Pages:5 (1520 words)
Document Type:Research Paper
Specific HR Strategy
Human resource management (HRM) is an integral part of organizational operations with greater impacts on financial performance. Modern HR strategies and practices have evolved to incorporate strategic HRM. HR strategies are divided into two categories: general HR strategies and specific HR strategies. General strategies in HR practices focus on high commitment, high involvement, and high-performance management. On the contrary, specific HR strategies focus on what the organization sets to do in relation to its HRM policies and practices. Business organizations are increasingly establishing specific HR strategies to enhance their competitive advantage and performance. Specific HR strategies differ from general strategies as they are based on the unique aspects of an organization’s operations.
An example of a specific HR strategy is IRM’s HR strategy, which reflects the general aspirations and intentions of the company. The HR strategy reflects four key areas of its overall business strategy: business value, innovation, global integration, and on-demand infrastructure. The goals of IBM’s HR Strategy include to lead transformation, anticipate and build skills, and grow the company. IBM seeks to achieve its HR strategy through leadership, performance-based opportunities, flexibility, creating a value-based culture, and hiring a diverse and talented workforce. IBM’s HR strategy is based on the matching or contingency approach to HR strategies and practices. Based on this approach, the HR strategy seeks to create a fit between competitive strategy and internal strategies for HRM. As evident in IBM’s case, the specific HR strategy based on a matching or contingency approach promotes vertical integration and horizontal integration. Vertical integration focuses on promoting the alignment between business strategy and HR strategy. On the other hand, horizontal integration ensures HR goals are linked to individual HR policy areas.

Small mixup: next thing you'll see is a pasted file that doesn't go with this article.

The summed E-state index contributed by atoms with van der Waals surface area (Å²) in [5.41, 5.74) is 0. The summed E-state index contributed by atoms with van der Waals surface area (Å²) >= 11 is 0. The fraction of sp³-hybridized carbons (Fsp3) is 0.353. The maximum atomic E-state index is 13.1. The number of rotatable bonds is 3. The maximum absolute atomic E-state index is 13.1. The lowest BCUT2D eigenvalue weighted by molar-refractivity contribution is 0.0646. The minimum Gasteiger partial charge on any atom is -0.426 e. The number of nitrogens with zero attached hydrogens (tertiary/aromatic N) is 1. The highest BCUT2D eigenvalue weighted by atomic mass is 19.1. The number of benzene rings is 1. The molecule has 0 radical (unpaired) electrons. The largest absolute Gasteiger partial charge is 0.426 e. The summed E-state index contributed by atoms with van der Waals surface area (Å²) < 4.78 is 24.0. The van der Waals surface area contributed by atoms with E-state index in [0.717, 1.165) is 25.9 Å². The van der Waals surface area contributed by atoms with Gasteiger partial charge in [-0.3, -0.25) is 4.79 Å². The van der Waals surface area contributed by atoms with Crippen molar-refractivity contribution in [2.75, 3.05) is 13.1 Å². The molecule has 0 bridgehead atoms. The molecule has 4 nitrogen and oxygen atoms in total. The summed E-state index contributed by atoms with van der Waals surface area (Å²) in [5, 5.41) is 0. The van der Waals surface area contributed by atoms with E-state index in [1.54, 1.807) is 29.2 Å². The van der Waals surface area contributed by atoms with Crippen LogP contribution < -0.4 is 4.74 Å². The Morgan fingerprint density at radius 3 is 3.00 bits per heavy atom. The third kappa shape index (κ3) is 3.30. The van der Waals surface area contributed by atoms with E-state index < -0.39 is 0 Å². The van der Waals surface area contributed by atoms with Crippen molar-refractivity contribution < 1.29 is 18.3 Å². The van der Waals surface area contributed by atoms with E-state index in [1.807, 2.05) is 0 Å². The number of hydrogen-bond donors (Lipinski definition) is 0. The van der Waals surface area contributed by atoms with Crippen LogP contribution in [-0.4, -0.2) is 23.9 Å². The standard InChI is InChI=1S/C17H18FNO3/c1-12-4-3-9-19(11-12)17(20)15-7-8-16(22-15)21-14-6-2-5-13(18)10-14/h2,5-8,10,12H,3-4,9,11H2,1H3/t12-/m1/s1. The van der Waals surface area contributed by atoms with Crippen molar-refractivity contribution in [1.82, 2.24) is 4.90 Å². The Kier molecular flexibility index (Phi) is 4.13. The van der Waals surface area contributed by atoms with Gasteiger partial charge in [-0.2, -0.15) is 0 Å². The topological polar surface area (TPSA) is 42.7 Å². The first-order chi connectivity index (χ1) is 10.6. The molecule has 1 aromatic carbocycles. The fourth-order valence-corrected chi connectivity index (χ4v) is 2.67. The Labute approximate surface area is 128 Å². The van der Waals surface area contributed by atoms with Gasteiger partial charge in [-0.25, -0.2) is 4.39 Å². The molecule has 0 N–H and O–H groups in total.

Specific HR Strategy
Human resource management (HRM) is an important part of organizational operations and has a greater impact on firm performance. Human Resource (HR) practices have evolved to adopt a strategic approach from its conventional focus on individual and organizational effectiveness. According to Richard & Johnson (2001), the current focus of human resource management is critical to the strategic processes of an organization as HR activities contribute to profitability rather than a cost of production. This implies that strategic HRM is essential in enhancing firm profitability in the increasingly competitive modern business environment. As a result, organizations are increasingly establishing HR strategies that seek to enhance employee productivity and financial performance while lessening employee turnover. This paper examines a specific HR strategy employed by organizations to enhance their productivity and performance.
Strategic Human Resource Management
Human capital is regarded as one of the critical constructs across various disciplines ranging from psychology to economics. Existing literature on strategy and HRM shows a significant link between human capital and organizational performance (Boon et al., 2017). Given the link between these two constructs, studies have been carried out to assess different aspects and levels of human capital in different organizations. The value of human capital to organizations…
…there are different approaches to HR strategies. The matching approach, which is also known as the contingency approach, seeks to create a fit between competitive strategy and internal strategies for HRM. In this regard, the business strategy acts as a competitive strategy that guides the company’s HR strategy and practices. Elements of the HR strategy are designed to promote a fit between its competitiveness and human resource practices. This specific HR strategy effectively combines vertical integration and horizontal integration.
In relation to vertical integration, the organization’s HR strategy is aligned to the business strategy. To avoid being reactive, the organization has ensured that its corporate strategy is the premise for both HR and business strategies. As a result, the company’s HR strategy is not subservient to product-market logic. On the contrary, horizontal integration through ensuring HR goals are linked to individual HR policy areas. Therefore, HR practices do not conflict with existing policy areas and ensure effective people management.